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JUnit Test Runners

What are JUnit Test Runners and how to use them? In this post we present this powerful JUnit’s extension mechanism. Learn how to use it like a pro!

Test Runners is JUnit‘s mechanism that actually executes tests. In most cases it’s fine when JUnit executes tests using standard org.junit.runners.JUnit4 runner, but sometimes we would like to execute tests in some other way. Test runners allow to do that.

The most common test runners are:

  • org.junit.runners.Suite
    Runs suites of tests (we will cover in further posts).
  • org.junit.runners.Parameterized (we will cover in further posts)
    Runs tests with parameters
  • org.mockito.runners.MockitoJUnitRunner
    Used to run tests with Mockito mocking framework.
  • org.powermock.modules.junit4.PowerMockRunner
    Used to run tests with PowerMock mocking framework.
  • org.robolectric.RobolectricTestRunner
    Used to run tests with Robolectric that provides simulated Android environment for tests.
  • org.springframework.test.context.junit4.SpringJUnit4ClassRunner
    Used to run tests with Spring Framework enabled.

To run tests with a test runner we use JUnit’s @RunWith annotation.

How pros do it

In the following example we see how Facebook’s Fresco is using RobolectricTestRunner to run Android tests:

package com.facebook.common.util;

import org.robolectric.RobolectricTestRunner;

import org.junit.Test;
import org.junit.runner.RunWith;

import static org.junit.Assert.assertEquals;

public class HashCodeUtilTest {

  public void testSimple() {
    testCase(1, 2, 3, 4, 5, 6);

  // other parts removed for brevity

  private void testCase(Object o1, Object o2, Object o3, Object o4, Object o5, Object o6) {
        Objects.hashCode(o1, o2),
        HashCodeUtil.hashCode(o1, o2));
        Objects.hashCode(o1, o2, o3),
        HashCodeUtil.hashCode(o1, o2, o3));
        Objects.hashCode(o1, o2, o3, o4),
        HashCodeUtil.hashCode(o1, o2, o3, o4));
        Objects.hashCode(o1, o2, o3, o4, o5),
        HashCodeUtil.hashCode(o1, o2, o3, o4, o5));
        Objects.hashCode(o1, o2, o3, o4, o5, o6),
        HashCodeUtil.hashCode(o1, o2, o3, o4, o5, o6));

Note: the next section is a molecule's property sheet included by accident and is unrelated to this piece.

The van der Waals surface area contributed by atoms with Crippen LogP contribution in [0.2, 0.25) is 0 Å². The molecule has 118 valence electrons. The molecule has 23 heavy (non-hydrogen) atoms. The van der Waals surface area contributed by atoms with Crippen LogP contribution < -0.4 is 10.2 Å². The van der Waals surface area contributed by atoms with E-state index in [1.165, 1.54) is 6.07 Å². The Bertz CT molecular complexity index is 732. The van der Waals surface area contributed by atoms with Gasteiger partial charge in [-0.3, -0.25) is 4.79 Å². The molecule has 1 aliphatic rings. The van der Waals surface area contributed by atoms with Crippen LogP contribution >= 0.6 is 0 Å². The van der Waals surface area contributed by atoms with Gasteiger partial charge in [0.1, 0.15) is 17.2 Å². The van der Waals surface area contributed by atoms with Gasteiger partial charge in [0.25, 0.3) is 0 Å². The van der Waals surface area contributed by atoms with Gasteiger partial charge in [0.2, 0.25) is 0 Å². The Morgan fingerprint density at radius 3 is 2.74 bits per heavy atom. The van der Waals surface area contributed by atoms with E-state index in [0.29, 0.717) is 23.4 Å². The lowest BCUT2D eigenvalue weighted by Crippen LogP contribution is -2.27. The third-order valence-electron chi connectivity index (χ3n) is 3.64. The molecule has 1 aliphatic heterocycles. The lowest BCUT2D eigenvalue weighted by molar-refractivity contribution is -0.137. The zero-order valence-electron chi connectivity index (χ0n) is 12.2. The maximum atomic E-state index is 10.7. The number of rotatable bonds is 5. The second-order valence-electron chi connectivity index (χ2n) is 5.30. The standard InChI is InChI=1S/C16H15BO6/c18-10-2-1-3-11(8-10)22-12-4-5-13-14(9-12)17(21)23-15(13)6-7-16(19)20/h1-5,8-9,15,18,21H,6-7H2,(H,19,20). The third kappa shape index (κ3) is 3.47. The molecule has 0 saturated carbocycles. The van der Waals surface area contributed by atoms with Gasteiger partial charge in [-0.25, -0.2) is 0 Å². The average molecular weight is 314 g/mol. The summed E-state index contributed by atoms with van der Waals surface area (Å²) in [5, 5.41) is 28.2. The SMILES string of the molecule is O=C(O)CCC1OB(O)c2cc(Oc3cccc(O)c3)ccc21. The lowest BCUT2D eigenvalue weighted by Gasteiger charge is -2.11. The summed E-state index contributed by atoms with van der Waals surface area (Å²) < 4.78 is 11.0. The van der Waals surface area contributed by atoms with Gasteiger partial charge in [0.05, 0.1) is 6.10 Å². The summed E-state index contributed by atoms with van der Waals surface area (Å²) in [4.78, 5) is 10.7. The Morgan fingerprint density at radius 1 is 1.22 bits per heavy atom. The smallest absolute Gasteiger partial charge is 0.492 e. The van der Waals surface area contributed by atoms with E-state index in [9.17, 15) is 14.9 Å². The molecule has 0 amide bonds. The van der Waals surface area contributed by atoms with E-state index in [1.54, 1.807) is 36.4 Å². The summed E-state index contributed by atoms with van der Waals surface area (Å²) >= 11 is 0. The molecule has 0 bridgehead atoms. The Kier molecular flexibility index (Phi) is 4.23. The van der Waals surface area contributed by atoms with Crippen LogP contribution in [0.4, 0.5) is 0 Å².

Another one comes from Spring Framework and show how to enable Spring Framework in tests to have Dependency Injection and be able to test Spring Context:

package org.springframework.test.context.env;

import org.junit.Test;
import org.junit.runner.RunWith;

import org.springframework.beans.factory.annotation.Autowired;
import org.springframework.context.annotation.Configuration;
import org.springframework.core.env.Environment;
import org.springframework.test.context.ContextConfiguration;
import org.springframework.test.context.TestPropertySource;
import org.springframework.test.context.junit4.SpringJUnit4ClassRunner;

import static org.junit.Assert.*;

 * Integration tests for {@link TestPropertySource @TestPropertySource}
 * support with an explicitly named properties file.
 * @author Sam Brannen
 * @since 4.1
public class ExplicitPropertiesFileTestPropertySourceTests {

      protected Environment env;

      public void verifyPropertiesAreAvailableInEnvironment() {
              String userHomeKey = "user.home";
              assertEquals(System.getProperty(userHomeKey), env.getProperty(userHomeKey));
              assertEquals("enigma", env.getProperty("explicit"));

      // -------------------------------------------------------------------

      static class Config {
              /* no user beans required for these tests */

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